Am trying to make this for my granddaughter. Like others here I followed the directions and sewed along the stiching line for the leg hole after reading it 8 times and asking Mr Frodo (my non-sewing doggie) “how can this work?” I was afraid to cut the leg hole until I looked for help. Your directions are great. I did find a video on You Tube that demonstrates how to turn the darn thing inside out. It is for a differect pattern but has the same cut for the leg hole. Hope it helps
Janine Burton says
Thanks so much for the video clip! It helps a lot! What did you do with the raw edges of the outside box/seat edges?
I too am making one of these right now and its was great to find your post and pictures. While like Jennifer I didn’t have any trouble with the leg hole step I am struggling to see how I can sew the whole seat together, add the ruffle and not have lots of edges showing. I should put here that I am very very very much beginner sewer. Any more details/ideas as to how I could achieve a neat end product would be greatly appreciated.
Thanks for the review. I have been thinking of making one and was tossing up whether to use a store bought pattern or use one of the web. Do you think I will encounter similar difficulties if I used an online one? There are so many that are free? Cheers, Jasmine
Paula Pfau says
After reading Ciindi’s comment and watching the video, If you sew the leg hole, turn it right side out, then sew up the sides separately with the fabric right sides together and after sewing all seams for both front and back one complete side fits inside the other hiding the seams!!!! Then put on the ruffle. The only raw edge seam will be the one that attaches the ruffle and it only shows on the back. Additional info I have gotten on other websites, is the elastic is too long and needs to be much shorter like 54″. Plus one post said the length of the ruffle does not fit all shopping carts so she added additional inches to her ruffle. Now after all this is said and done, you can purchase one of these darn things for about $25! About $10 more than the pattern!!! LOL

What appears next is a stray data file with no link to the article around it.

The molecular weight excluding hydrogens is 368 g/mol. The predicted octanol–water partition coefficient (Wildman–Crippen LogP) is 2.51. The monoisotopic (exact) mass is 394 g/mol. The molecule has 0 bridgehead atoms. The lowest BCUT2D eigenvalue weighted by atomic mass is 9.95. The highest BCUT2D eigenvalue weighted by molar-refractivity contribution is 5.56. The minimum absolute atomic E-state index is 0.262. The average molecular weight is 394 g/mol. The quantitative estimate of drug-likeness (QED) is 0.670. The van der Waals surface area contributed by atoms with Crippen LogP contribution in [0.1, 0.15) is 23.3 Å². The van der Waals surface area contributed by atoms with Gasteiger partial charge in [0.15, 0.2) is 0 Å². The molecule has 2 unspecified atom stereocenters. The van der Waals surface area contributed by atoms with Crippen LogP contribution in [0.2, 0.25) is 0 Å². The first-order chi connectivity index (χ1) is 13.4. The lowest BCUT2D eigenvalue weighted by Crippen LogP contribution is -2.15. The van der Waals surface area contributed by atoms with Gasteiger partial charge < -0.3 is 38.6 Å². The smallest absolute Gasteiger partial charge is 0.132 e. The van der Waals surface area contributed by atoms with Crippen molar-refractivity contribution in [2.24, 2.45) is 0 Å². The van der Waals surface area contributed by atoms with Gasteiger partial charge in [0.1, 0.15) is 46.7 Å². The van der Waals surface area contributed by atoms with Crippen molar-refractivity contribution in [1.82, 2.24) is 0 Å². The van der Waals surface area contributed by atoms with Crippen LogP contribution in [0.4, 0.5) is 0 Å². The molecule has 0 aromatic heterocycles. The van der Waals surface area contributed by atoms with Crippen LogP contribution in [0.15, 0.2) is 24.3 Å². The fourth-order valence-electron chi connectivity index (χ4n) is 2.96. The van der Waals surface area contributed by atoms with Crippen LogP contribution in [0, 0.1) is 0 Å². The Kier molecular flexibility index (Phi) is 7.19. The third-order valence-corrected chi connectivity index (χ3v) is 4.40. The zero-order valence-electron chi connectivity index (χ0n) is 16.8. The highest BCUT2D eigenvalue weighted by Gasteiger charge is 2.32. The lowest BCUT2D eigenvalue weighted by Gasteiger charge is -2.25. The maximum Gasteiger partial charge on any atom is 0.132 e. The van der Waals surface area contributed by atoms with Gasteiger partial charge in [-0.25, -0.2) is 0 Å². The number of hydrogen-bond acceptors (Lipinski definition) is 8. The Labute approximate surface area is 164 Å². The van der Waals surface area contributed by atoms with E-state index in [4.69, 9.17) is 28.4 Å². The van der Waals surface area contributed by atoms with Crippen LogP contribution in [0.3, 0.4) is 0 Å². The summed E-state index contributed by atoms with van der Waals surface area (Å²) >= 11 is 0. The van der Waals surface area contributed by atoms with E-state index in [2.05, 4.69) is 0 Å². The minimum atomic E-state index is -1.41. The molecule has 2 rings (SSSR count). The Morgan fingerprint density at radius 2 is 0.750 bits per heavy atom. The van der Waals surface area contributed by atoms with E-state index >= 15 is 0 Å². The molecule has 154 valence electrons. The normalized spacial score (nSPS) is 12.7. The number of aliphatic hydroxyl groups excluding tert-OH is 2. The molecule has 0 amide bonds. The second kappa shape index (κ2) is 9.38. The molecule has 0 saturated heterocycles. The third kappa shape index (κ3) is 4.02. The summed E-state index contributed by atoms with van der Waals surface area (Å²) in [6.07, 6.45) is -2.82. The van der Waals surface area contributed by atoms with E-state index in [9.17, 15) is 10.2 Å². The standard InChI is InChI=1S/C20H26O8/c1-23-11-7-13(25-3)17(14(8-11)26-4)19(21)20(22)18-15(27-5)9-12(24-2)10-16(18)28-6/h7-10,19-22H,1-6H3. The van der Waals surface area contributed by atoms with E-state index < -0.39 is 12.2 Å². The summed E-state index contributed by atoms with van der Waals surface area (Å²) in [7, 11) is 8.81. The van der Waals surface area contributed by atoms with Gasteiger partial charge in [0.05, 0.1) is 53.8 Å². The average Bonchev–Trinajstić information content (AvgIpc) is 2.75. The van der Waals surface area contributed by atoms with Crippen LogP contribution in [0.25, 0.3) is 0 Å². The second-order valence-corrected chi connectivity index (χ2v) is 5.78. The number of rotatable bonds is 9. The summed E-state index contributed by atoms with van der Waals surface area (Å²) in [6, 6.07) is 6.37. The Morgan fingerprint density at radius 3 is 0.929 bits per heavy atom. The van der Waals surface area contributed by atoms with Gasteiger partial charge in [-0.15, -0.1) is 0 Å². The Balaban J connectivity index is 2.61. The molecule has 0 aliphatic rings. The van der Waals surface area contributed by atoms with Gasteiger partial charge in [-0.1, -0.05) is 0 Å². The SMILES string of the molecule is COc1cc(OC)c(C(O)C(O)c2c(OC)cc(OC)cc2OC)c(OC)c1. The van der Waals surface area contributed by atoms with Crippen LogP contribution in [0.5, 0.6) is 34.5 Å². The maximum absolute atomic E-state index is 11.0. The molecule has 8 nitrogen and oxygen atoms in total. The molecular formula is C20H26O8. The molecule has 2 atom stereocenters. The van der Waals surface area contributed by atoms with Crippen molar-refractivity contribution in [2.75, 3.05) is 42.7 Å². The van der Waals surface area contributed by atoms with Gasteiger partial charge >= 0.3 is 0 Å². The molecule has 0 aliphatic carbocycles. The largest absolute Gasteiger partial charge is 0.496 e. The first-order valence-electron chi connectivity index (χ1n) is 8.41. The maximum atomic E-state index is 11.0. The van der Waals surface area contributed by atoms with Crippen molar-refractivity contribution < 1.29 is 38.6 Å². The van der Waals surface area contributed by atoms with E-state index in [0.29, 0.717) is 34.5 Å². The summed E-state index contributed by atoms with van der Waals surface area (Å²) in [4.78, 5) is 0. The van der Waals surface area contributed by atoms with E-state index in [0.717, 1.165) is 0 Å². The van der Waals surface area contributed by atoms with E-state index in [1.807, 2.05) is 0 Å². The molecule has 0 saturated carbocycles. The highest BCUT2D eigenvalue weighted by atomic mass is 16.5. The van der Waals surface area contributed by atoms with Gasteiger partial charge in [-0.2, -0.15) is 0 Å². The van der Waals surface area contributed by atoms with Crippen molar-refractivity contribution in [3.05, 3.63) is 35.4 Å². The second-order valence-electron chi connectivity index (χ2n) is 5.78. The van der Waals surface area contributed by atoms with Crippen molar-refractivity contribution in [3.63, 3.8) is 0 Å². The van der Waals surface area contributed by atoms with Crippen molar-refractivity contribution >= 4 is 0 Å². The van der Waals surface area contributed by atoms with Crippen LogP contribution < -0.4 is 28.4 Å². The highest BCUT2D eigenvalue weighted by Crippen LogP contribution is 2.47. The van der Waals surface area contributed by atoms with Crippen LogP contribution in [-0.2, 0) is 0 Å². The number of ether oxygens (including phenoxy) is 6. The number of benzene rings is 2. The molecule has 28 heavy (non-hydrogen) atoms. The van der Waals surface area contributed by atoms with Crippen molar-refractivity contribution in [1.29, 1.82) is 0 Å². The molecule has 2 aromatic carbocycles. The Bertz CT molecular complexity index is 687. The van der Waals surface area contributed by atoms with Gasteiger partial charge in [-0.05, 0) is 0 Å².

Janine Burton says
I was wondering how to sew it right sides together after the leg hole is already done and I can’t wrap my head around it. I was thinking of doing the sides right sides together before doing the leg hole and either use seam binding on leg hole or turn in raw edges of leg hole to the inside, press, and top stitch around it. Can you clarify how you did it? Thanks!
What a horrid pattern. I ended up sewing the bottom to fleece (used the overlocker all sides, then sewed it up to make a “box) Did the same with the top then popped one inside the other and sewed around. THEN cut the leg hole. I even complained about the pattern to the company and the lady assured me it works the way it is written. Did everything else pretty much to the pattern but pinned the elasticated surround right sides together inside the main part, sewed, flipped it over and did a top stitch. Looks really good.
Kathy Patterson says
OMG…..I am sooo frustrated with this pattern. I feel just a little better knowing that I’m not insane lol. Could you email me a picture if your finished product. Also did you make your own binding. I wish I would have Googled this week’s ago. I kept thinking that I I must be doing something wrong.
I am working on this project for grandson that will arrive in December. For some reason the photos are not showing up. I am taking your suggestion.
Thank you for your input.